Can you believe my 10-year-old is incredulous that I won't get her a cellphone? All she wants to do is talk incessantly to her friends. We have a phone at home and she can talk to her friends during school hours for free.

When she argues that "everybody has one" she's exaggerating, but maybe not for long.
The "tween" market, defined as 8- to 12-year-olds, is the next growth opportunity for wireless carriers, according to the Yankee Group, a market research company.

Twenty-seven percent of tweens now have cellphones. The Yankee Group predicts that this market has the potential to double by 2010.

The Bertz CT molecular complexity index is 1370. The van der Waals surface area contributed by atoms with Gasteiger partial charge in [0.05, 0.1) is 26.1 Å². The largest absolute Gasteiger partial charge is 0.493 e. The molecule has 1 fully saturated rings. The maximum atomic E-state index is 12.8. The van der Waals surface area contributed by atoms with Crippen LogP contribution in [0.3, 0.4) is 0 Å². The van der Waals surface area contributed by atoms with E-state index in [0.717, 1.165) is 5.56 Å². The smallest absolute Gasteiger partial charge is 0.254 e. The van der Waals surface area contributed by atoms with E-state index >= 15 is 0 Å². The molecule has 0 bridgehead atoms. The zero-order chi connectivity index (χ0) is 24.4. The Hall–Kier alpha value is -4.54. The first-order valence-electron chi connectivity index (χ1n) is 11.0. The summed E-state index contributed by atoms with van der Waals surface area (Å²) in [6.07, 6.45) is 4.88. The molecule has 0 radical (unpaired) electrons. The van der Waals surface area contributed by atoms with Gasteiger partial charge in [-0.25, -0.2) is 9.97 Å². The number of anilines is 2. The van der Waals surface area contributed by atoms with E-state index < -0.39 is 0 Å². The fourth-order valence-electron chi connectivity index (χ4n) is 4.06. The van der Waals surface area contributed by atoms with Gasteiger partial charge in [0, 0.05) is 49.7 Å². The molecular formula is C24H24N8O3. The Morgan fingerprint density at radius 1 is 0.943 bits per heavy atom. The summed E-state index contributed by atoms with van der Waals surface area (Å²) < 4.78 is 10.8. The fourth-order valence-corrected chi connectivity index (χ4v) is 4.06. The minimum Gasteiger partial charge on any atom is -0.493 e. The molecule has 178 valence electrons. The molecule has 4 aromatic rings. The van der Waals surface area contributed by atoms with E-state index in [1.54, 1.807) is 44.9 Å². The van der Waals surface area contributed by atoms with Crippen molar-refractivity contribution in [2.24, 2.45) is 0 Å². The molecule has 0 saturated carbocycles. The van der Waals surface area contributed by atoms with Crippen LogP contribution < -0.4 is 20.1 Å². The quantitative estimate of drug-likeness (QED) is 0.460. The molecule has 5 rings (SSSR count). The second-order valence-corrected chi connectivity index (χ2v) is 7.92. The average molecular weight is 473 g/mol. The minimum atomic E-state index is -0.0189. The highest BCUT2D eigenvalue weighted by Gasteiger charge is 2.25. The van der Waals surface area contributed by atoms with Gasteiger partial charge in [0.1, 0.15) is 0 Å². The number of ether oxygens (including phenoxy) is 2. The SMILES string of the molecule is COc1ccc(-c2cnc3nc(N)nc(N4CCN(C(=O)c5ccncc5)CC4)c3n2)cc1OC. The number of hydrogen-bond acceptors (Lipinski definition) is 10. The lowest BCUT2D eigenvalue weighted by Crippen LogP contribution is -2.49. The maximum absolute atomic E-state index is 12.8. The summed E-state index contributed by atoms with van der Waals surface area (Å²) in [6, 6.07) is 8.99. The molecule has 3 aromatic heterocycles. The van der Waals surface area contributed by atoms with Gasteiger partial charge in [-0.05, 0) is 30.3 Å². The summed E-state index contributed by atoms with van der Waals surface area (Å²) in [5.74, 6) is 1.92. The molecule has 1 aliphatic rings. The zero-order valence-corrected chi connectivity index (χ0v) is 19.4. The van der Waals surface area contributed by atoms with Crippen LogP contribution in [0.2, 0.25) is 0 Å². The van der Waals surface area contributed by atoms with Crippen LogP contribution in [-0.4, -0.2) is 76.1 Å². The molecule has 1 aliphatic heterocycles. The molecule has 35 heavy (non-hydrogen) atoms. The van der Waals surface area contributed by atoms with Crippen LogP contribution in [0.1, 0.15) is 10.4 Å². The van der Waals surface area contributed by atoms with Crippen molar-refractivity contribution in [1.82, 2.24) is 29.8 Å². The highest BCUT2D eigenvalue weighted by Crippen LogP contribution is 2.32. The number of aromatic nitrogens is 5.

Why do these little people need cellphones? If you need to reach them when they are out of your care, it should be no problem because about 99.9 percent of the adults who should be supervising them will have cellphones that your children can borrow to call you.

I recently persuaded a couple to get rid of the cellphone for their 12-year-old daughter. I bumped into them at the movies and I couldn't help but notice that the girl had a cellphone plastered to her ear rather than conversing with her family. I asked her dad whom she was talking to.

"You know, I don't know," he said.

It was like a light bulb had come on over his head.

That child's cellphone bill was about $40 a month. Are you kidding me? If parents just saved that money, the cash they spend on monthly cellphone charges would add up to thousands of dollars by the time their children go to college. That would certainly help them buy books and supplies for four years of college.